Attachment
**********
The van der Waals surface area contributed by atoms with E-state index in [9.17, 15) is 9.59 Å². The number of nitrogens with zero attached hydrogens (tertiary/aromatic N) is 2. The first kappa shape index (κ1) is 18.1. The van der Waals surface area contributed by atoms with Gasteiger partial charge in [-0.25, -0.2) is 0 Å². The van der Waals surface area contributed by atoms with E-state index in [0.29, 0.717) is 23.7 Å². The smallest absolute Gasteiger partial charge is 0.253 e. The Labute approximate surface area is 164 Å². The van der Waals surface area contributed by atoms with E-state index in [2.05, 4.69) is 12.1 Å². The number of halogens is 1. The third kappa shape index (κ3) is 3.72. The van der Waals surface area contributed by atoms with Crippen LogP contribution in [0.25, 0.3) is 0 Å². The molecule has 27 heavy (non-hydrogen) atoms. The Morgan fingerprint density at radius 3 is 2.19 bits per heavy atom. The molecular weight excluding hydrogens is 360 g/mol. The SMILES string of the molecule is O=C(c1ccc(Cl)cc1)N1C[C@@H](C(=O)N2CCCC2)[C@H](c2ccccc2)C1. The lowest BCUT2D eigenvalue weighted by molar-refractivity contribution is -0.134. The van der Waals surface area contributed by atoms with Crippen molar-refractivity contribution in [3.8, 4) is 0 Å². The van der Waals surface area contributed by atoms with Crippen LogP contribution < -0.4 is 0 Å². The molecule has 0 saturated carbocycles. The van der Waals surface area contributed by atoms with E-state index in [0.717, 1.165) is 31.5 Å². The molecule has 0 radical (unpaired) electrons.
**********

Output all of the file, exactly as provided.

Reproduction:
The van der Waals surface area contributed by atoms with E-state index in [9.17, 15) is 9.59 Å². The number of nitrogens with zero attached hydrogens (tertiary/aromatic N) is 2. The first kappa shape index (κ1) is 18.1. The van der Waals surface area contributed by atoms with Gasteiger partial charge in [-0.25, -0.2) is 0 Å². The van der Waals surface area contributed by atoms with E-state index in [0.29, 0.717) is 23.7 Å². The smallest absolute Gasteiger partial charge is 0.253 e. The Labute approximate surface area is 164 Å². The van der Waals surface area contributed by atoms with E-state index in [2.05, 4.69) is 12.1 Å². The number of halogens is 1. The third kappa shape index (κ3) is 3.72. The van der Waals surface area contributed by atoms with Crippen LogP contribution in [0.25, 0.3) is 0 Å². The molecule has 27 heavy (non-hydrogen) atoms. The Morgan fingerprint density at radius 3 is 2.19 bits per heavy atom. The molecular weight excluding hydrogens is 360 g/mol. The SMILES string of the molecule is O=C(c1ccc(Cl)cc1)N1C[C@@H](C(=O)N2CCCC2)[C@H](c2ccccc2)C1. The lowest BCUT2D eigenvalue weighted by molar-refractivity contribution is -0.134. The van der Waals surface area contributed by atoms with Crippen molar-refractivity contribution in [3.8, 4) is 0 Å². The van der Waals surface area contributed by atoms with Crippen LogP contribution < -0.4 is 0 Å². The molecule has 0 saturated carbocycles. The van der Waals surface area contributed by atoms with E-state index in [0.717, 1.165) is 31.5 Å². The molecule has 0 radical (unpaired) electrons.